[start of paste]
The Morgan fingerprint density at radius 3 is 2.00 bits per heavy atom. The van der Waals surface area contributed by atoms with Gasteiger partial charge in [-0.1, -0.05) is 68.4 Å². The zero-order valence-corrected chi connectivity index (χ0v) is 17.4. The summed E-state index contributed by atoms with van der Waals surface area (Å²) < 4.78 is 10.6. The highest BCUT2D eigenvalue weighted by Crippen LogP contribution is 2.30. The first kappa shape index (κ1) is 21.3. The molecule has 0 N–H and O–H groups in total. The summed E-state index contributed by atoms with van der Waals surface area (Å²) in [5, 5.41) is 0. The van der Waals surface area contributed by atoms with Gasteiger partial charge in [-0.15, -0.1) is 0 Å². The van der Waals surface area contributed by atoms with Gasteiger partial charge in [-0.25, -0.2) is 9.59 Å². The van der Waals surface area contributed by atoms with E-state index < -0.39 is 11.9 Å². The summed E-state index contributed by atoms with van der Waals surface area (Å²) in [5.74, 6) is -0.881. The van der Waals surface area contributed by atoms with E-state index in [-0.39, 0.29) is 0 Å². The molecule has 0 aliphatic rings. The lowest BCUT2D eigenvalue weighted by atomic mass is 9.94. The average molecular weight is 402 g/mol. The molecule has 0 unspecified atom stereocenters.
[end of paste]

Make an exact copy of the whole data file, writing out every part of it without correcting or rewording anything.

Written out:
The Morgan fingerprint density at radius 3 is 2.00 bits per heavy atom. The van der Waals surface area contributed by atoms with Gasteiger partial charge in [-0.1, -0.05) is 68.4 Å². The zero-order valence-corrected chi connectivity index (χ0v) is 17.4. The summed E-state index contributed by atoms with van der Waals surface area (Å²) < 4.78 is 10.6. The highest BCUT2D eigenvalue weighted by Crippen LogP contribution is 2.30. The first kappa shape index (κ1) is 21.3. The molecule has 0 N–H and O–H groups in total. The summed E-state index contributed by atoms with van der Waals surface area (Å²) in [5, 5.41) is 0. The van der Waals surface area contributed by atoms with Gasteiger partial charge in [-0.15, -0.1) is 0 Å². The van der Waals surface area contributed by atoms with Gasteiger partial charge in [-0.25, -0.2) is 9.59 Å². The van der Waals surface area contributed by atoms with E-state index < -0.39 is 11.9 Å². The summed E-state index contributed by atoms with van der Waals surface area (Å²) in [5.74, 6) is -0.881. The van der Waals surface area contributed by atoms with E-state index in [-0.39, 0.29) is 0 Å². The molecule has 0 aliphatic rings. The lowest BCUT2D eigenvalue weighted by atomic mass is 9.94. The average molecular weight is 402 g/mol. The molecule has 0 unspecified atom stereocenters.